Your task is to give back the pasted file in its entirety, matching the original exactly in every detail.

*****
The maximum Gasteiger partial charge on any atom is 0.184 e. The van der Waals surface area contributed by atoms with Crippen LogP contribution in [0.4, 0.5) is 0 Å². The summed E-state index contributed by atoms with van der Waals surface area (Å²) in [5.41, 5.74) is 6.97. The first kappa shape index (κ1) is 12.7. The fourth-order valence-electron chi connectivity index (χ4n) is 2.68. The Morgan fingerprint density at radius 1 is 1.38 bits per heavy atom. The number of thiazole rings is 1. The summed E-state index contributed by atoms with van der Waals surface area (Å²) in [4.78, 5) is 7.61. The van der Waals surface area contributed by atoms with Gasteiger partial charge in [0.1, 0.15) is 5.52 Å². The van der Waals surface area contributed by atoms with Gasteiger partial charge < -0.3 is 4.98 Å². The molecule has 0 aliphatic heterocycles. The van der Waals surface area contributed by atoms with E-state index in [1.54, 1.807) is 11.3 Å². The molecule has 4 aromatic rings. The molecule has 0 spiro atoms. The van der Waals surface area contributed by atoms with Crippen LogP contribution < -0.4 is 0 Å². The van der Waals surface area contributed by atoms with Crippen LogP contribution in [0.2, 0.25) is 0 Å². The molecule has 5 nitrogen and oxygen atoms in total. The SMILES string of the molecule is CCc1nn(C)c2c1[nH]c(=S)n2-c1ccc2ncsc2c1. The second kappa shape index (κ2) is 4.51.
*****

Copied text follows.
The maximum Gasteiger partial charge on any atom is 0.184 e. The van der Waals surface area contributed by atoms with Crippen LogP contribution in [0.4, 0.5) is 0 Å². The summed E-state index contributed by atoms with van der Waals surface area (Å²) in [5.41, 5.74) is 6.97. The first kappa shape index (κ1) is 12.7. The fourth-order valence-electron chi connectivity index (χ4n) is 2.68. The Morgan fingerprint density at radius 1 is 1.38 bits per heavy atom. The number of thiazole rings is 1. The summed E-state index contributed by atoms with van der Waals surface area (Å²) in [4.78, 5) is 7.61. The van der Waals surface area contributed by atoms with Gasteiger partial charge in [0.1, 0.15) is 5.52 Å². The van der Waals surface area contributed by atoms with Gasteiger partial charge < -0.3 is 4.98 Å². The molecule has 0 aliphatic heterocycles. The van der Waals surface area contributed by atoms with E-state index in [1.54, 1.807) is 11.3 Å². The molecule has 4 aromatic rings. The molecule has 0 spiro atoms. The van der Waals surface area contributed by atoms with Crippen LogP contribution < -0.4 is 0 Å². The van der Waals surface area contributed by atoms with Crippen LogP contribution in [0.2, 0.25) is 0 Å². The molecule has 5 nitrogen and oxygen atoms in total. The SMILES string of the molecule is CCc1nn(C)c2c1[nH]c(=S)n2-c1ccc2ncsc2c1. The second kappa shape index (κ2) is 4.51.